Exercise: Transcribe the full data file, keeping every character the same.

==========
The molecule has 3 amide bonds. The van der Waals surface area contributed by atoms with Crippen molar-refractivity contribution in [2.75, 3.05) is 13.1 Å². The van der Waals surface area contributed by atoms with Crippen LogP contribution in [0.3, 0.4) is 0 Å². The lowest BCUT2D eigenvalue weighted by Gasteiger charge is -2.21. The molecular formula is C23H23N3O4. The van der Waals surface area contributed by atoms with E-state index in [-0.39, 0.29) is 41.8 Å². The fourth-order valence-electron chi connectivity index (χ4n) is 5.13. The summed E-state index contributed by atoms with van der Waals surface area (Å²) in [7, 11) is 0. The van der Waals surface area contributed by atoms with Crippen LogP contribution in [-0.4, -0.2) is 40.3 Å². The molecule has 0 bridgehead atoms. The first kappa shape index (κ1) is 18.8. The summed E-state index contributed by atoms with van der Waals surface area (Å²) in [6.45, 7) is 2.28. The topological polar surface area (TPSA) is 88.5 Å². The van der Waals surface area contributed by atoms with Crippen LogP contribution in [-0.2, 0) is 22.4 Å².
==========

The molecule has 3 amide bonds. The van der Waals surface area contributed by atoms with Crippen molar-refractivity contribution in [2.75, 3.05) is 13.1 Å². The van der Waals surface area contributed by atoms with Crippen LogP contribution in [0.3, 0.4) is 0 Å². The lowest BCUT2D eigenvalue weighted by Gasteiger charge is -2.21. The molecular formula is C23H23N3O4. The van der Waals surface area contributed by atoms with E-state index in [-0.39, 0.29) is 41.8 Å². The fourth-order valence-electron chi connectivity index (χ4n) is 5.13. The summed E-state index contributed by atoms with van der Waals surface area (Å²) in [7, 11) is 0. The van der Waals surface area contributed by atoms with Crippen LogP contribution in [-0.4, -0.2) is 40.3 Å². The molecule has 0 bridgehead atoms. The first kappa shape index (κ1) is 18.8. The summed E-state index contributed by atoms with van der Waals surface area (Å²) in [6.45, 7) is 2.28. The topological polar surface area (TPSA) is 88.5 Å². The van der Waals surface area contributed by atoms with Crippen LogP contribution in [-0.2, 0) is 22.4 Å².